PGE SA, Poland’s biggest power utility, proposed to cut its dividend 53 percent as earnings slumped amid the country’s economic slowdown.
PGE recommended a payout of 1.61 billion zloty ($504 million), or 0.86 zloty a share, the Warsaw-based producer said in a regulatory statement today. That compares with 1.83 zloty paid last year and 1.37 zloty forecast by Bloomberg. Last year management’s dividend proposal was increased by the government, which holds a 62 percent stake.
The company posted a 420 million-zloty net loss in the fourth quarter after writing down the value of assets, compared with a 1.81 billion-zloty profit a year earlier. Its full-year net income fell to 3.21 billion zloty from 4.89 billion zloty. Its 2011 profit was boosted by income from the sale of a stake in mobile-phone company Polkomtel Sp. z o.o.
“The dividend proposal is the only important information in today’s set of reports and now we need to wait and see how much the Treasury Ministry will want,” Pawel Puchalski, an analyst at Bank Zachodni WBK SA, said by phone from Warsaw.
PGE shares dropped as much as 1.7 percent to 16.72 zloty and traded 0.9 percent lower at 16.85 zloty as of 9:39 a.m. in Warsaw, while the benchmark WIG20 Index added 0.4 percent.
PGE wrote down 1.49 billion zloty from the value of its Dolna Odra coal-fired power plant, saying it needed to adjust for declining power prices. The slowing economy pushed Polish prices down 16 percent last year, the most among any country in the European Union, while power demand fell for the first time in three years, according to the country’s transmission grid.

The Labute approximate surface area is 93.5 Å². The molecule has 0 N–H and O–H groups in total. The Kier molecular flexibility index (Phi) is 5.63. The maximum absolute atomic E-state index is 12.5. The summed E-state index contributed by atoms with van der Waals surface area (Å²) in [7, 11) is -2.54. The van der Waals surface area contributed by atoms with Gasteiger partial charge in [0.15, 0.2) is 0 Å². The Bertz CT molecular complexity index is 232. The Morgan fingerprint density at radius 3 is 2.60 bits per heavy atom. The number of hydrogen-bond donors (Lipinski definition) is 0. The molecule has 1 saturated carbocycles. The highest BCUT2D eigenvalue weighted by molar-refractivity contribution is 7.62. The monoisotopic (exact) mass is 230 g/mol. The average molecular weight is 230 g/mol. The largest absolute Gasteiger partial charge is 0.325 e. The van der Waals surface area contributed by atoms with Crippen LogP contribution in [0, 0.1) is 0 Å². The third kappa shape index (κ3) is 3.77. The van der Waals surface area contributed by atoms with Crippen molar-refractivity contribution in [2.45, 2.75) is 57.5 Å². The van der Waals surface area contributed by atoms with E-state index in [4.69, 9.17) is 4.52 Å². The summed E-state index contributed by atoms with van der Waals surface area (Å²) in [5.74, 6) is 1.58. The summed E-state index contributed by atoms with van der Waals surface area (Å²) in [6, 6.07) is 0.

The utility, which is to announce a strategy update this month, said in a website presentation today its investment projects are under review to adapt to “shifting market conditions.” The new strategy will set “right objectives” and a “feasible execution plan.”
The company’s current strategy, announced a year ago, called for investment spending of 9 billion zloty a year by 2020. Projects include the 1,800-megawatt, hard coal-fired Opole power plant, a 450-megawatt lignite-fired facility in Turow and the country’s first nuclear plant of 3 gigawatts.
PGE said today its lignite-fired plants are “best positioned” to “maintain high profitability.” Prime Minister Donald Tusk said this week Poland will press the EU for “more understanding” of lignite’s importance in meeting domestic energy needs.